An Introduction to Traditional Chinese Medicine, Part 1 | Karta Purkh Singh Khalsa

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An Introduction to Traditional Chinese Medicine, Part 1

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Traditional Chinese Medicine (TCM), alongside Ayurveda, is one of the two oldest established paradigms of herbal medicine that people still practice. “It is the second-largest medical system in the world after Western medicine,” according to Alan Tillotson, Ph.D., R.H., a Chinese herbalist in private practice in Wilmington, Delaware, and a prominent member of The American Herbalists Guild.

The history of Chinese herbalism is one of persistent and ongoing processes of observation and refinement of ideas in the real world. Centuries of formulation of theories, and testing of these theories in practice, have resulted in the system we recognize as Traditional Chinese Medicine today.

Fundamentally, the ancient sages concluded that “like increases like”. In other words, an external factor, when introduced to the body, will create a similar reaction in the body of the person experiencing the change. For example, going out into the cold weather will make your body cold. Battling the wind will make your metabolism instable. Eating heavy food will make your body heavy. This seems obvious on the surface, and it is ultimately pretty easy to grasp intuitively, but putting together all the intricacies of every possible effect of every possible natural medicine on every possible person is a daunting task. This metaphor of energetics creates a system that is complex enough to represent the tremendous complexity of the human being, yet simple enough in concept to be useful.

Energetic evaluation of the body is based on experiencing the body with the human senses. Since everyone experiences the world in subtly different ways, it takes centuries, potentially, for a consensus to develop among practitioners about any given remedy. It creates a structure in which herbs can consistently be identified and understood. According to energetic systems, including TCM, the sum total of an herb is the important consideration.

For example, we may know from modern science that an herb has antibacterial activity. We want to give that herb to treat an acute bacterial infection. But we also know that the herb tends to increase body temperature- it is “hypermetabolic, or “hot”. If the patient has a fever, or is a person who is particularly prone to develop inflammation that is difficult to control, we would think twice about using that specific herb. It might kill the bacterium very nicely, and treat the infection, but the whole person would be worse off as a net total than before we started. Instead, we would seek out an herb that would kill the infection, but which had a “cooling” energy. This difference in approach can make a world of difference in clinical practice, and gives us an invaluable tool in managing a case for the best in the long term, and in treating the person as a whole human being. We don’t want to make people better in the short run, while we make them worse in the long run.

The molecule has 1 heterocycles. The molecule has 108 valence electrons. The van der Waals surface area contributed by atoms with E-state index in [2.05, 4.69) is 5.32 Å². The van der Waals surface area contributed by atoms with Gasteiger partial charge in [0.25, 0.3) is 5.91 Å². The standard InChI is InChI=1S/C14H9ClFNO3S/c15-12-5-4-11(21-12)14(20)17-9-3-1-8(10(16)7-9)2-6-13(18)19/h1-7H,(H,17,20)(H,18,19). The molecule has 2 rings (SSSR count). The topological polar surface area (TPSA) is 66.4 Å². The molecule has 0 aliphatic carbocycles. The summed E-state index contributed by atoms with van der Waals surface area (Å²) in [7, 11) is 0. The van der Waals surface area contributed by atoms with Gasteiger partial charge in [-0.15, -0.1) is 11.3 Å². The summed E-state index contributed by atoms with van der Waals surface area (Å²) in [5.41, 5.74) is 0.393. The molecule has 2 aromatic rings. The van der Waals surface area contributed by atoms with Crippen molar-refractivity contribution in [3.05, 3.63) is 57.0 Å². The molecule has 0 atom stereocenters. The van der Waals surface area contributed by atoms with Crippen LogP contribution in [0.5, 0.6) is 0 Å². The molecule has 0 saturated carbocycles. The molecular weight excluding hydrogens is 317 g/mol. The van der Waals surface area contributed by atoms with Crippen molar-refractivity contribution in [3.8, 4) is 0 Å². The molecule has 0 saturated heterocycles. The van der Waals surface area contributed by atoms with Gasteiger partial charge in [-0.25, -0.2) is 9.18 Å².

The properties of herbs are collated systematically according to their energetics- taste, temperature, effect before and after digestion and similar factors.

The TCM system of health care begins with a differentiation of the individual’s energetic situation, starting with the most basic divisions, and extending the process of differentiation to a great degree of individuality.

TCM is based on the principle of unconditional, unifying energy of all phenomena. Called “qi” (pronounced “chee”), it is ephemeral, active, constantly changing and warm. Qi is vital energy, the basis for all organic life, and for all inorganic substances, as well. It is the animating force that gives us our capacity to move, think, feel, and work. When one is young and energetic, one has abundant qi, but as one’s qi declines with age, one becomes subject to degenerative diseases and lowered vitality. This concept of qi is the basis for the success of TCM in the area of health maintenance and longevity.

Qi is all about movement, evolution and change. It’s ephemeral, so we perceive its effects, not its substance. It is associated with movement, odor, sound and form. It is connected with the intuitive, unlimited and spiritual qualities of life. The great symbol of qi is the sun, the most unlimited source of energy we experience in daily life.

In the Chinese view, the primary principle of health is recognizing and promoting the flow of qi and eliminating its blockage. All TCM techniques, whether herbs, diet, acupuncture, or others, are ultimately aimed at balancing qi.

Each person is a garden in which doctor and patient together cultivate health. Every being has a unique ecology to be planted, tilled and tended. Like a gardener uses compost, water and weeding to grow robust plants, TCM uses acupuncture, herbs and food, seeking to tenderly nurture and nudge the entire garden back into harmony, to recover and prolong good health.

Click here to read Part 2 in this series of articles about TCM.